Book Beat Babes

Book Beat Babes

Wednesday, February 26, 2014

Multi-Published Author, Marilyn Levinson, Gives Advice About Setting

I'm happy to welcome Marilyn Levinson to Book Beat Babes. She's got some great advice about Setting. Morgan Mandel

A former Spanish teacher, Marilyn Levinson writes mysteries, romantic suspense, and books for kids.Her latest mystery, Murder a la Christie, is out with Oak Tree Press. Untreed Read has brought out new e-editions of A Murderer Among Us--a Suspense Magazine Best Indie--and Murder in the Air, the first two books in her Twin Lakes series. Her ghost mystery, Giving Up the Ghost, and her romantic suspense, Dangerous Relations, are out with Uncial Press. All of her mysteries take place on Long Island, where she lives. 

Her books for young readers include No Boys Allowed; Rufus and Magic Run Amok, which was awarded a Children’s Choice; Getting Back to Normal, & And Don’t Bring Jeremy.

Marilyn loves traveling, reading, knitting, doing Sudoku, and visiting with her granddaughter, Olivia, on FaceTime. She is co-founder and past president of the Long Island chapter of Sisters in Crime.   Website:

And, now, let's see what Marilyn Levinson says about Setting.


The more I write, the more I value setting as an important element in my novels. There are hundreds, if not thousands of settings available to us writers: a submarine, Mars, an island in the Pacific, a small village in England. Your novel’s setting helps determine the pace of your novel. Setting conveys mood and theme. That said, my characters inhabit towns and settings that can’t be found on any map. Though I take this kind of literary license, I always set my novels in a general area I’m familiar with, even if I’ve only visited it once or twice. These days we’re able to go on line and view photos of a particular area or village we’re considering using as a setting. We can download information about the climate, the terrain, and the kind of business and industry that flourish there.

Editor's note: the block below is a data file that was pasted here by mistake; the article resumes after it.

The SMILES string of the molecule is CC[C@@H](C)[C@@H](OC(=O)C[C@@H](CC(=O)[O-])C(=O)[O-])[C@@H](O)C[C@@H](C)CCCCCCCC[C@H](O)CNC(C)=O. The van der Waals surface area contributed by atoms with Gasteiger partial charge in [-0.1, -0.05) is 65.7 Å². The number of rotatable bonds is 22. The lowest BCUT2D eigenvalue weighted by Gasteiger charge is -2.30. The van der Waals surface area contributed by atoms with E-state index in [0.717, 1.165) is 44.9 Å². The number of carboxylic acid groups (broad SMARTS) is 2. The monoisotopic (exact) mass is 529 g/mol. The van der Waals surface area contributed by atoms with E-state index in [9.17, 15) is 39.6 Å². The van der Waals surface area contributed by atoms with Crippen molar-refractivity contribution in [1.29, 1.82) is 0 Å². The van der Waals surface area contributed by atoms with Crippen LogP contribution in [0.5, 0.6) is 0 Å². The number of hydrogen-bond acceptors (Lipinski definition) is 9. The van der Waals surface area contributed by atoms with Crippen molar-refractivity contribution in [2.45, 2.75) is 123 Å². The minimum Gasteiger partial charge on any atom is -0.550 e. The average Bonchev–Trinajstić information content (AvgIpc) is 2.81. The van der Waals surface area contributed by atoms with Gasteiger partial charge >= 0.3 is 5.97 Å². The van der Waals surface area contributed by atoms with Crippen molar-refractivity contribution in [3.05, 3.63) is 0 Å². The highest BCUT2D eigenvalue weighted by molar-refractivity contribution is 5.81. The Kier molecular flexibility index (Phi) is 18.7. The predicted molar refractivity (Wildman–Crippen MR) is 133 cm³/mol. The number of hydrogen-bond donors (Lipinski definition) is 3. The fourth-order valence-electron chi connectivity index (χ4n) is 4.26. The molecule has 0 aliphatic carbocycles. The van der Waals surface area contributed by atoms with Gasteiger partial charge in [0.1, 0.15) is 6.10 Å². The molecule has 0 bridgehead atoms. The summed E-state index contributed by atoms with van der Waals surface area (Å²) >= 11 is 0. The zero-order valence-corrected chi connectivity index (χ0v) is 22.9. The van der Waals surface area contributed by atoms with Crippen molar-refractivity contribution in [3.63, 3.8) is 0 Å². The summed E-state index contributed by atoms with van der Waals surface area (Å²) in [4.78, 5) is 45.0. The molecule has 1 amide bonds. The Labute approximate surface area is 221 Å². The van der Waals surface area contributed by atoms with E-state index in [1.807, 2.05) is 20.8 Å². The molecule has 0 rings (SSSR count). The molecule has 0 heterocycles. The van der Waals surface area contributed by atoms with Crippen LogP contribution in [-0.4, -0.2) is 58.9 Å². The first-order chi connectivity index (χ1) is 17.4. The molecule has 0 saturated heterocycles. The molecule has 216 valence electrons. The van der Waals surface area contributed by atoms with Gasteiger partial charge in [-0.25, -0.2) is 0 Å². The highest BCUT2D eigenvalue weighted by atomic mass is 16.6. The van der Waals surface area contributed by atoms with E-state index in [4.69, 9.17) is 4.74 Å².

I consider the setting of my novels very carefully before I start to write. While many of my novels take place on Long Island, the home locations of each of my series are very different, one from the other. I consider the geography, the architecture, and the economic level of the town’s inhabitants. I generally create a town or village and place it in close proximity to real places and landmarks. This allows me freedom yet grounds my novels, something my readers like.

Old Cadfield, the setting of my latest mystery, Murder a la Christie, the first book in my Golden Age of Mystery series, is an upscale picture-perfect village, surrounded by multi-million dollar homes on acre or two-acre plots. I had an actual wealthy community in mind when I began writing the novel, but like all my settings, Old Cadfield took on a life of its own. The village’s rich lifestyle affects its residents, many of whom aren’t as wealthy as their neighbors imagine. As my sleuth, Lexie Driscoll, discovers, they often hide their peccadillos behind a wall of respectability. House-sitting in an award-winning Old Cadfield home, she often feels uncomfortable living in the lap of luxury. She’s disappointed when her best friend closes rank with the other Old Cadfield people to stop her from uncovering too many of their secrets.